This one-to-one service and attention to detail has attracted businessmen, diplomats and even celebrities to the tailoring house. “Bespoke tailoring to us is a profession. It’s not like a Doctor running a hospital,” Asheesh, who started off as a trouser undercutter (doing alterations) said. “The problem here is people are time-poor,” he continued, “They say ‘I need it yesterday’”.
When the specialist tailors first set up, they were on a mission to not only educate their new market, but also push clients from buying off-the-peg suits to bespoke. To do this, they had to price competitively. A Savile Row suit might set you back £2,500 to £3,500 (AED12,200 – AED17,000); while the Ishwar brothers cost their suits at AED4,500 to AED5,000. “If you’re not priced accordingly, you can’t see the shift from off the peg to bespoke,” Asheesh said. “To remain competitive at that price, you have to stock the fabrics… there is no other way,” he said. Because of the stock requirements, training and workspace required, Asheesh and Pawan estimate that they have needed to invest between AED2.5 to AED3 million.
This investment has paid off, however, and has set up the tailoring brothers for prospective expansion in the next five years, in the form of increased commissions. They also want to continue educating people about the benefits of bespoke tailoring.
The brothers come from a long line of tailors – four generations in fact – with their contemporaries working as tailors to the British Army during India’s colonial era. However, the suits that the brothers craft today are vastly different to those created by their families in years gone by. On Savile Row heavy materials (such as Tweed) are often used in suit making; but these dense, wool-rich fabrics are not suitable for the Middle Eastern climate.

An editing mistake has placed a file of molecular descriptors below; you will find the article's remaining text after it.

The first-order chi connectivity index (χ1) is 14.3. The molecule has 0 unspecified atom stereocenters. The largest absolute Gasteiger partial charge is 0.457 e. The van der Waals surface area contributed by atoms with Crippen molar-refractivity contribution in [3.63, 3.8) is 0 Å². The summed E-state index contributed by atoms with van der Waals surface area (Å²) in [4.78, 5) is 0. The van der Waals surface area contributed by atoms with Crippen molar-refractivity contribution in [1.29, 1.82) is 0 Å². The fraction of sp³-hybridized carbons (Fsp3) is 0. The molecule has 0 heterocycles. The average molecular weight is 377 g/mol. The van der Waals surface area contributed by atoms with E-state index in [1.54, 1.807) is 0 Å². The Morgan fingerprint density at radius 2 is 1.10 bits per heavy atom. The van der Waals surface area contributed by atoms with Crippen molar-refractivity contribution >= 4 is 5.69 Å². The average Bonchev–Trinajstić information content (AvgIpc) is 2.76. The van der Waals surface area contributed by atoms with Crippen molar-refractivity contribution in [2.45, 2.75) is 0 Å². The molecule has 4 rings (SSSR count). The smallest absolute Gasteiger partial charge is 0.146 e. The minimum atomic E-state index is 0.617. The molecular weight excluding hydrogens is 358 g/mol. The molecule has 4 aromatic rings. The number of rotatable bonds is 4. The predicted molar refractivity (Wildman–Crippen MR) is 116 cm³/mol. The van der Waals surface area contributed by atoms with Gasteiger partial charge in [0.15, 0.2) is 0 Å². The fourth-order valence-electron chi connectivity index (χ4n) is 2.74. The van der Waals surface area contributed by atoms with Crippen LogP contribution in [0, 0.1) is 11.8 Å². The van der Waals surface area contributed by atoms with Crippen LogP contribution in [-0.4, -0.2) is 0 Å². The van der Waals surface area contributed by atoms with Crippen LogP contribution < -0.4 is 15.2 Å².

“Traditionally, suits are 100% wool, but we had to adapt to the market over here and only stocking 100% wool would be unfeasible,” Asheesh said. “So we had to make a lot of decisions whereby we would keep the integrity of our craft and maintain the same criteria as the SRBA, and at the same time being a company that would remain afloat in the market of course,” he continued.
To stay afloat they have adapted their stock, and so offer linen and cotton wool blends to their customers. The wool used is ‘tropical wool’, which weighs under 300g, and so is lightweight enough for the Dubai climate. Their clients also favour material with a slight sheen or shine to it; something not found in the UK market in which they trained.
One of the main challenges that the Ishwar brothers found when setting up Knights and Lords, was actually running the business itself. “We have a background of being trained as tailors, practicing tailoring as a profession,” Pawan, who started off as a button hole maker, said. “Starting your own tailoring house has a business aspect to it, which we were strongly missing. We had to learn the ropes over time. So our key challenge was managing it as a business, managing the financials of it. Inflow, outflow, profit, things of that sort, were initially terms that made no sense to us. It’s something that we had to understand,” he said.
Despite initial challenges, the company broke even after two and a half years, thanks to their customer retention rate, which was largely generated through word of mouth: “Every client who commissioned a suit from us strongly recommended us and returned to us – within the same year,” Asheesh concluded.